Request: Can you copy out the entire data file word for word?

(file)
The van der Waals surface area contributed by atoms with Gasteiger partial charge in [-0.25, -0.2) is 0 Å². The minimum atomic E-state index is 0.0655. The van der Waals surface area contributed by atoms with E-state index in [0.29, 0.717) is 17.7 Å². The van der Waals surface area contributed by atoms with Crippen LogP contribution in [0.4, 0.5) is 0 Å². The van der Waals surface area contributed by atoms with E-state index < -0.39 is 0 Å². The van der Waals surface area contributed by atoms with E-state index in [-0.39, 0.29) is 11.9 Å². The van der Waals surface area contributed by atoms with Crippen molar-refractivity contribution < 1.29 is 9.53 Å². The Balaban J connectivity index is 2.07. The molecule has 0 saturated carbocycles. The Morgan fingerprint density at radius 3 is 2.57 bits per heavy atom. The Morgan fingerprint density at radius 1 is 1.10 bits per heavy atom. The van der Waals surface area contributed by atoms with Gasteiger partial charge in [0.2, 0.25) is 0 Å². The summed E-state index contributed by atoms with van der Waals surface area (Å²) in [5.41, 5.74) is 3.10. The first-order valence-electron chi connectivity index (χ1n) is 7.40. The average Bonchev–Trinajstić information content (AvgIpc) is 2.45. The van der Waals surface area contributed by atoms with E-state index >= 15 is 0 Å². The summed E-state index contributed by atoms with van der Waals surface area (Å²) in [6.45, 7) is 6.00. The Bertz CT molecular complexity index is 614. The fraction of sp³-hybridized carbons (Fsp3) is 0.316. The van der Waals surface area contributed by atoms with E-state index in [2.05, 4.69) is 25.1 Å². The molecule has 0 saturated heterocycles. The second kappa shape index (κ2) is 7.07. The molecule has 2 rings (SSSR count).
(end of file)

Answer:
The van der Waals surface area contributed by atoms with Gasteiger partial charge in [-0.25, -0.2) is 0 Å². The minimum atomic E-state index is 0.0655. The van der Waals surface area contributed by atoms with E-state index in [0.29, 0.717) is 17.7 Å². The van der Waals surface area contributed by atoms with Crippen LogP contribution in [0.4, 0.5) is 0 Å². The van der Waals surface area contributed by atoms with E-state index < -0.39 is 0 Å². The van der Waals surface area contributed by atoms with E-state index in [-0.39, 0.29) is 11.9 Å². The van der Waals surface area contributed by atoms with Crippen molar-refractivity contribution < 1.29 is 9.53 Å². The Balaban J connectivity index is 2.07. The molecule has 0 saturated carbocycles. The Morgan fingerprint density at radius 3 is 2.57 bits per heavy atom. The Morgan fingerprint density at radius 1 is 1.10 bits per heavy atom. The van der Waals surface area contributed by atoms with Gasteiger partial charge in [0.2, 0.25) is 0 Å². The summed E-state index contributed by atoms with van der Waals surface area (Å²) in [5.41, 5.74) is 3.10. The first-order valence-electron chi connectivity index (χ1n) is 7.40. The average Bonchev–Trinajstić information content (AvgIpc) is 2.45. The van der Waals surface area contributed by atoms with E-state index >= 15 is 0 Å². The summed E-state index contributed by atoms with van der Waals surface area (Å²) in [6.45, 7) is 6.00. The Bertz CT molecular complexity index is 614. The fraction of sp³-hybridized carbons (Fsp3) is 0.316. The van der Waals surface area contributed by atoms with E-state index in [2.05, 4.69) is 25.1 Å². The molecule has 0 saturated heterocycles. The second kappa shape index (κ2) is 7.07. The molecule has 2 rings (SSSR count).